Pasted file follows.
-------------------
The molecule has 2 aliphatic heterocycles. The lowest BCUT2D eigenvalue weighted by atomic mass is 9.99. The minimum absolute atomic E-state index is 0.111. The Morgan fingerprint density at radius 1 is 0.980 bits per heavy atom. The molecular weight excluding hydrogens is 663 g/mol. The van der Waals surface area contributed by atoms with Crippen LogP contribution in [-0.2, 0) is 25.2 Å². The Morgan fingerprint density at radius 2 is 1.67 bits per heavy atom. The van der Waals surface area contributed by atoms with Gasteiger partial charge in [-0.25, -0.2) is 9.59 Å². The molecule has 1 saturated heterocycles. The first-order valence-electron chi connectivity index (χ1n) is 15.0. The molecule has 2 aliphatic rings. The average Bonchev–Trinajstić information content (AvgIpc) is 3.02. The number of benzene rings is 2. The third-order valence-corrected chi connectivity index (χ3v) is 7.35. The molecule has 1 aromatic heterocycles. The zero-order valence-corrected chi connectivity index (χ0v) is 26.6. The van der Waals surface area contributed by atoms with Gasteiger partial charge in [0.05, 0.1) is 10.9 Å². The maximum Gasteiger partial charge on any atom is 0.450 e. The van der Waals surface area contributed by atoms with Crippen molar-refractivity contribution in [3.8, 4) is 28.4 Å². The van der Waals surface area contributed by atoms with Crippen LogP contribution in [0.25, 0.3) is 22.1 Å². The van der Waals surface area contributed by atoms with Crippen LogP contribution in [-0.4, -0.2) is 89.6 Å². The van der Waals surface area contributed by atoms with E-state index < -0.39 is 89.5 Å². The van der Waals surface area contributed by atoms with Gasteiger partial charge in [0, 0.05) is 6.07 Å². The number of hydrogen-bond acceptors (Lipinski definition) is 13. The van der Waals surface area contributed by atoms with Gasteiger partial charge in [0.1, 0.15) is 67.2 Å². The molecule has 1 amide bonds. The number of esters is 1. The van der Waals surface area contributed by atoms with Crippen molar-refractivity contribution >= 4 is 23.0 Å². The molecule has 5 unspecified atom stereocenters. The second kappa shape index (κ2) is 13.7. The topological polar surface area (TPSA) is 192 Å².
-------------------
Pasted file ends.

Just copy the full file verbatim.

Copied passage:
The molecule has 2 aliphatic heterocycles. The lowest BCUT2D eigenvalue weighted by atomic mass is 9.99. The minimum absolute atomic E-state index is 0.111. The Morgan fingerprint density at radius 1 is 0.980 bits per heavy atom. The molecular weight excluding hydrogens is 663 g/mol. The van der Waals surface area contributed by atoms with Crippen LogP contribution in [-0.2, 0) is 25.2 Å². The Morgan fingerprint density at radius 2 is 1.67 bits per heavy atom. The van der Waals surface area contributed by atoms with Gasteiger partial charge in [-0.25, -0.2) is 9.59 Å². The molecule has 1 saturated heterocycles. The first-order valence-electron chi connectivity index (χ1n) is 15.0. The molecule has 2 aliphatic rings. The average Bonchev–Trinajstić information content (AvgIpc) is 3.02. The number of benzene rings is 2. The third-order valence-corrected chi connectivity index (χ3v) is 7.35. The molecule has 1 aromatic heterocycles. The zero-order valence-corrected chi connectivity index (χ0v) is 26.6. The van der Waals surface area contributed by atoms with Gasteiger partial charge in [0.05, 0.1) is 10.9 Å². The maximum Gasteiger partial charge on any atom is 0.450 e. The van der Waals surface area contributed by atoms with Crippen molar-refractivity contribution in [3.8, 4) is 28.4 Å². The van der Waals surface area contributed by atoms with Crippen LogP contribution in [0.25, 0.3) is 22.1 Å². The van der Waals surface area contributed by atoms with Crippen LogP contribution in [-0.4, -0.2) is 89.6 Å². The van der Waals surface area contributed by atoms with E-state index < -0.39 is 89.5 Å². The van der Waals surface area contributed by atoms with Gasteiger partial charge in [0, 0.05) is 6.07 Å². The number of hydrogen-bond acceptors (Lipinski definition) is 13. The van der Waals surface area contributed by atoms with Gasteiger partial charge in [0.1, 0.15) is 67.2 Å². The molecule has 1 amide bonds. The number of esters is 1. The van der Waals surface area contributed by atoms with Crippen molar-refractivity contribution >= 4 is 23.0 Å². The molecule has 5 unspecified atom stereocenters. The second kappa shape index (κ2) is 13.7. The topological polar surface area (TPSA) is 192 Å².